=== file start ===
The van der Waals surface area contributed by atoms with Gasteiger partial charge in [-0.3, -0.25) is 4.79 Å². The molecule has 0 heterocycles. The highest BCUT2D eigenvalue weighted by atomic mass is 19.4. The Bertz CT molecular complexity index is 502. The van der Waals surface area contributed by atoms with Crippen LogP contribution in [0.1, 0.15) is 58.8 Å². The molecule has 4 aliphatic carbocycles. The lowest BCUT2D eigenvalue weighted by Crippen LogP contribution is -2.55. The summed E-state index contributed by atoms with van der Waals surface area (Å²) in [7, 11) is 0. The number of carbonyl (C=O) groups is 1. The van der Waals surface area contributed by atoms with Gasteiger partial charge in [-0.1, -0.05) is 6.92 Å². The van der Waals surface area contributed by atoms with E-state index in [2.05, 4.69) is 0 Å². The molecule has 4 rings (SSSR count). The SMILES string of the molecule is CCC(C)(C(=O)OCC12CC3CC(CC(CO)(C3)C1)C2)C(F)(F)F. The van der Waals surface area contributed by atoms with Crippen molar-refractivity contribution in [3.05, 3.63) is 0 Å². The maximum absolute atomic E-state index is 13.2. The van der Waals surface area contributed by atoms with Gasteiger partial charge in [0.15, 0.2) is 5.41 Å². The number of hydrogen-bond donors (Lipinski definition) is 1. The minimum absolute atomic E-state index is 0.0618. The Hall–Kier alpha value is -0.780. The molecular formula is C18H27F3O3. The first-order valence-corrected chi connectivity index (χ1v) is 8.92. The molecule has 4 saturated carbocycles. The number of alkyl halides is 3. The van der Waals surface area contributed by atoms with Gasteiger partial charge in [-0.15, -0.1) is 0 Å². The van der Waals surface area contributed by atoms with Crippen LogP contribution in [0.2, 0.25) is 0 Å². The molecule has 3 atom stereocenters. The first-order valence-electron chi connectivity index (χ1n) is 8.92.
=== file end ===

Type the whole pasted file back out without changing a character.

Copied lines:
The van der Waals surface area contributed by atoms with Gasteiger partial charge in [-0.3, -0.25) is 4.79 Å². The molecule has 0 heterocycles. The highest BCUT2D eigenvalue weighted by atomic mass is 19.4. The Bertz CT molecular complexity index is 502. The van der Waals surface area contributed by atoms with Crippen LogP contribution in [0.1, 0.15) is 58.8 Å². The molecule has 4 aliphatic carbocycles. The lowest BCUT2D eigenvalue weighted by Crippen LogP contribution is -2.55. The summed E-state index contributed by atoms with van der Waals surface area (Å²) in [7, 11) is 0. The number of carbonyl (C=O) groups is 1. The van der Waals surface area contributed by atoms with Gasteiger partial charge in [-0.1, -0.05) is 6.92 Å². The van der Waals surface area contributed by atoms with E-state index in [2.05, 4.69) is 0 Å². The molecule has 4 rings (SSSR count). The SMILES string of the molecule is CCC(C)(C(=O)OCC12CC3CC(CC(CO)(C3)C1)C2)C(F)(F)F. The van der Waals surface area contributed by atoms with Crippen molar-refractivity contribution in [3.05, 3.63) is 0 Å². The maximum absolute atomic E-state index is 13.2. The van der Waals surface area contributed by atoms with Gasteiger partial charge in [0.15, 0.2) is 5.41 Å². The number of hydrogen-bond donors (Lipinski definition) is 1. The minimum absolute atomic E-state index is 0.0618. The Hall–Kier alpha value is -0.780. The molecular formula is C18H27F3O3. The first-order valence-corrected chi connectivity index (χ1v) is 8.92. The molecule has 4 saturated carbocycles. The number of alkyl halides is 3. The van der Waals surface area contributed by atoms with Gasteiger partial charge in [-0.15, -0.1) is 0 Å². The van der Waals surface area contributed by atoms with Crippen LogP contribution in [0.2, 0.25) is 0 Å². The molecule has 3 atom stereocenters. The first-order valence-electron chi connectivity index (χ1n) is 8.92.